As many of us start to figure out how to venture back into the world, we have to have conversations about safety and risk. These can feel awkward, whether you’re setting up a socially distanced lunch with friends or trying to plan a vacation with your family. There are terrific resources out there for what to cover in these conversations. I recommend this article: https://greatergood.berkeley.edu/article/item/how_to_form_a_pandemic_pod
And I also recommend practicing how you want to approach having the dialogue itself. Regular readers of this blog know that I am a proponent of practice over winging it, and that’s most crucial when the conversation has high stakes—the outcome really matters.
It can feel easier to assume that everyone has the same standard of care about COVID, that we all make the same decisions about mask wearing and social distancing and what it means to minimize risk exposure. But of course that isn’t true. And avoiding the conversation isn’t practical.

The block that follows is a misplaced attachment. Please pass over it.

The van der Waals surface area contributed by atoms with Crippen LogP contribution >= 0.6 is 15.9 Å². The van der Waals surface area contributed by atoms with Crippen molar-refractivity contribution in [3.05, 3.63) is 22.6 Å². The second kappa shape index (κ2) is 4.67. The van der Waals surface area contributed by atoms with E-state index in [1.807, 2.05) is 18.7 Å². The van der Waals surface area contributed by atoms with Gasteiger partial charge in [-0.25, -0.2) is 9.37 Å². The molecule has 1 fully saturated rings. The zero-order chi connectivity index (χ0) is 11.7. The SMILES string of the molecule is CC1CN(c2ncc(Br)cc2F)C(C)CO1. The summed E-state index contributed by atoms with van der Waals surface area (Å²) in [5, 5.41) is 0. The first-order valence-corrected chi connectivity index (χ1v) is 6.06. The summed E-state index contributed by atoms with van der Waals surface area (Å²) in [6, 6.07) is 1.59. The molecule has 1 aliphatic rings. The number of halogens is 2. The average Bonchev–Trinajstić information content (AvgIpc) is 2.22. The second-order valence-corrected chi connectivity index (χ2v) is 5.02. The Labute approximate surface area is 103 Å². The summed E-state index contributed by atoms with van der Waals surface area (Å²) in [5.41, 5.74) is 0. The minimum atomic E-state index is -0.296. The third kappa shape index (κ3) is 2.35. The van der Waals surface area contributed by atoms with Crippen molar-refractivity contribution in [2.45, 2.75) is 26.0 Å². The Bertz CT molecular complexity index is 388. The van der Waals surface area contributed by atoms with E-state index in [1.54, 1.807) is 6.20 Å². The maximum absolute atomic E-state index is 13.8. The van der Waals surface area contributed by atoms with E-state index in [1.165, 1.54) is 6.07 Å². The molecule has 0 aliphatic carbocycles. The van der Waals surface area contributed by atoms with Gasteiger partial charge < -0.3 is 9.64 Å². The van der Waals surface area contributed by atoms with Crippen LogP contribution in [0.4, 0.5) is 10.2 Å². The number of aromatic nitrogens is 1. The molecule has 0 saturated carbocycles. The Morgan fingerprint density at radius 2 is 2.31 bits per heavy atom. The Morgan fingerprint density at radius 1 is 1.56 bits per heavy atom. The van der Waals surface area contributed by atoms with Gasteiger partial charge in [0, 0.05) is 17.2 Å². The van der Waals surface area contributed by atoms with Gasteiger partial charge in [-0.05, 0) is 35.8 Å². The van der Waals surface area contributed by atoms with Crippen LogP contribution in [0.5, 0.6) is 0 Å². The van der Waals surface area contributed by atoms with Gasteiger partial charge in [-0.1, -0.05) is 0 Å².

In most conversations, there are two tracks running at the same time: the task and the relationship. If you are having a conversation with your best friend about how to merge your two families’ bubbles, you want to take care of your relationship with your friend and sort out the intricacies of the merging to keep everyone safe and prevent misunderstanding.
But you can approach these conversations with deliberate intention. A very helpful intention might be “to make her feel that we are on the same team,” or “to get his ideas about the plan.” Choosing a deliberate intention means we are subverting our default intentions, which in a case like this one might be “to defend my position,” to tell her she’s wrong,” or “to get what I need.”
Think specifically about your intention. Imagine how you want the person you care about to feel, and let that outcome determine how you approach the conversation. Remember that you are managing the relationship and trying to complete a task—leaning too far one way or the other can hurt feelings or leave important topics undiscussed.